SHUT OUT OF SUPER SATURDAY
Soft play centres, gyms, pools and beauty salons will have to watch from the sidelines as lockdown is eased, finds Hannah Uttley ‘I don’t want the Government to pay me to sunbathe, I want to work, as does everybody in the industry’
Before the crisis hit, Barry Coombs and his wife Lucy were just starting to see an increase in repeat customers at their soft play centre for children. The couple opened Baloo’s Softplay in Trowbridge, Wiltshire, in Feb 2019 after using their savings to set up a business in which they could both work together.
Little over a year later, the company was forced to shut its doors after Boris Johnson ordered a nationwide lockdown to prevent the spread of coronavirus.
“It’s been a tough process,” Coombs says. “We were just settling into life managing and opening a soft play centre when the lockdown happened.
“Our daily takings were going up and up, our marketing strategy was working and we were getting more customers through the door.”
Coombs received a further blow last week when he found out Baloo’s would have to wait even longer to reopen than anticipated after the Government revealed that certain parts of the hospitality and leisure industries would be exempt from reopening plans on July 4.
Soft play centres, gyms, swimming pools, nail and beauty salons and spas are among the businesses that will have to wait to reopen, while pubs, restaurants and hotels begin to welcome back customers from tomorrow.
Janine Barclay, who runs a private swim school for children in north London and Hertfordshire, says she has been told it could be anywhere between a matter of weeks to as late as next year before she is able to start up again.
She has been claiming financial support through the Government’s scheme for self-employed workers during the crisis, but says she is eager to get back to work as soon as possible.
“I don’t want the Government to pay me to sunbathe, I want to work, as does everybody in the industry,” she adds.
“The longer we’re closed the worse it’s going to be for everyone because parents aren’t going to be able to send their children back to us because they will be in a similar financial situation.”
Barclay has attempted to offset some of her lost income by tutoring students lucky enough to have access to their own swimming pool using video conferencing service Zoom.
However, she says this is not a long-term solution.
“It’s just not the same,” Barclay adds. “I couldn’t necessarily see what was happening underneath the water to correct the students’ strokes or coach them properly. Being face to face with children and interacting with them, you just can’t beat it.”
Some firms have criticised the Government’s blanket approach to what type of business can and cannot reopen from tomorrow.
Dave Cripps, who runs a boutique fitness centre called Coalition Performance in
Earlswood near Solihull, believes the Government has failed to take into account what sets businesses like his apart from large gym operators where equipment is used continuously by different people throughout the day.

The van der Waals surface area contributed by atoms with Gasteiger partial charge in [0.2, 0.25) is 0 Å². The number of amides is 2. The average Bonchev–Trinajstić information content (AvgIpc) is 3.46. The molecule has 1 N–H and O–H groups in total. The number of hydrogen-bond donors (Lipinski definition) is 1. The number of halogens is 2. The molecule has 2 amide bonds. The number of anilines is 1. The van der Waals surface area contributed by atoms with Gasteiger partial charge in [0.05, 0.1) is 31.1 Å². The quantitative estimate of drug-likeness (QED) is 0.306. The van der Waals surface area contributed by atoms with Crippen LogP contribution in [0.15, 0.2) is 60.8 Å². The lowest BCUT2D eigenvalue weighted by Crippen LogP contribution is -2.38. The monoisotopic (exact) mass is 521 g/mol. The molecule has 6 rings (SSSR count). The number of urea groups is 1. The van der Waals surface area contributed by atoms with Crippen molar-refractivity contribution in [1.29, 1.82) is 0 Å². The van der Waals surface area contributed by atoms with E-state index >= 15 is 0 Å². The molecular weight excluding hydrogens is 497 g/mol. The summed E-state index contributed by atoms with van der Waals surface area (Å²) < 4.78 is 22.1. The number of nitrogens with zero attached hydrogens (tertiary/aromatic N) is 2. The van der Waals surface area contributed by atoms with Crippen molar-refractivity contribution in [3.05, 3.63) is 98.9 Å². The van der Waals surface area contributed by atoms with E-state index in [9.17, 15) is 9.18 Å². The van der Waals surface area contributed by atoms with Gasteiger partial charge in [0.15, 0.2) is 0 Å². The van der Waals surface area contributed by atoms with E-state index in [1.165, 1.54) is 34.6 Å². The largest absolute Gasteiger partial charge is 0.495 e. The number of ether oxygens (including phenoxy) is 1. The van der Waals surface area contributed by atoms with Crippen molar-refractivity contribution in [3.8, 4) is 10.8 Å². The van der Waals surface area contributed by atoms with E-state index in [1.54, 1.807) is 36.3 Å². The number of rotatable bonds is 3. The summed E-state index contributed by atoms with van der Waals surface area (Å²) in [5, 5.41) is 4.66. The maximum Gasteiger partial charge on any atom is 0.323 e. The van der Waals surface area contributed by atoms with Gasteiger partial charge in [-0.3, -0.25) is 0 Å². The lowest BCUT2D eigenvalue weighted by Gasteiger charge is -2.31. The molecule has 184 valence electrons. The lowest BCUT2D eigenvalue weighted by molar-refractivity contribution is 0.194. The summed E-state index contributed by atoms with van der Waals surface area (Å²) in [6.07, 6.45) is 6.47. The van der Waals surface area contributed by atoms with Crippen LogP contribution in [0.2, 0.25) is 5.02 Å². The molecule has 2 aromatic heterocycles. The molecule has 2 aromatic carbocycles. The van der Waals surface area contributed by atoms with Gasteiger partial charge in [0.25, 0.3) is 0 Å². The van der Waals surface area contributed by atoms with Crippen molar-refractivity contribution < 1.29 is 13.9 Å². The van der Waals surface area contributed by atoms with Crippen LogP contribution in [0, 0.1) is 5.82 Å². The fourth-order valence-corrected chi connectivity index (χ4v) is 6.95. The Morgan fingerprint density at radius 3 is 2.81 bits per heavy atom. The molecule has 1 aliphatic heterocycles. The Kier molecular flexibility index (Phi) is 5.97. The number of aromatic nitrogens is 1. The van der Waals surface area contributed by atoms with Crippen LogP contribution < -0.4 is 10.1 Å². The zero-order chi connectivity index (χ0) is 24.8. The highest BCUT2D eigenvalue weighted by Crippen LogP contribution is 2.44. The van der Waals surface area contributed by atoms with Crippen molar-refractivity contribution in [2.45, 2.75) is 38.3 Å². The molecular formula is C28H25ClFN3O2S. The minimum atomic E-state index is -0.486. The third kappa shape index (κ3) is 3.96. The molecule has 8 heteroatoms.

“All our members have their own programme, own equipment and much more space per member compared to a normal gym,” he says. “Places like us have invested significant money to ensure we can social distance and each member has their own kit and space with zero need to move or share with other people.
“These measures exceed what big chain gyms and clubs can do, yet the frustration is that this effort and investment from us during a time of no revenue appears to just be ignored by government.” While there are many operators desperate to reopen as soon as possible, some are choosing to remain shut, despite being given the green light by government.
According to a recent survey by UK Hospitality of 15,000 pubs, restaurants, cafes, hotels and visitor attractions, less than half (42pc) said they would reopen by July 4, with 17pc preparing to wait until later in the month.
Four in 10 venues plan to resume operations in August, September or October, with some saying they may wait even later. Pubs in particular have voiced their frustration over the Government’s failure to provide the industry with adequate notice to reopen their sites.
Industry chiefs had warned that pubs needed at least three weeks’ notice, but with the announcement made by Johnson only last week, the sector has been given just 10 days to prepare. Pub chain Young’s has delayed reopening its 276 sites until July 20, while Shepherd Neame expects to have around two thirds of its 308 watering holes open for business by the end of July.
For businesses like Baloo’s, it will be a case of riding out the uncertainty until the Government comes forward with more clarity.
“It would be devastating if we can’t open anytime soon. We’ve got a pot of money in the bank but when that goes we’re kind of stuck,” Coombs says.
“It’s a troubling time for everyone involved. With good old British resilience hopefully we’ll bounce back and rise up from it all.”
Gymnasiums, nail bars and children’s soft play centres, main picture, will have to remain closed, while pubs, below, begin to welcome back customers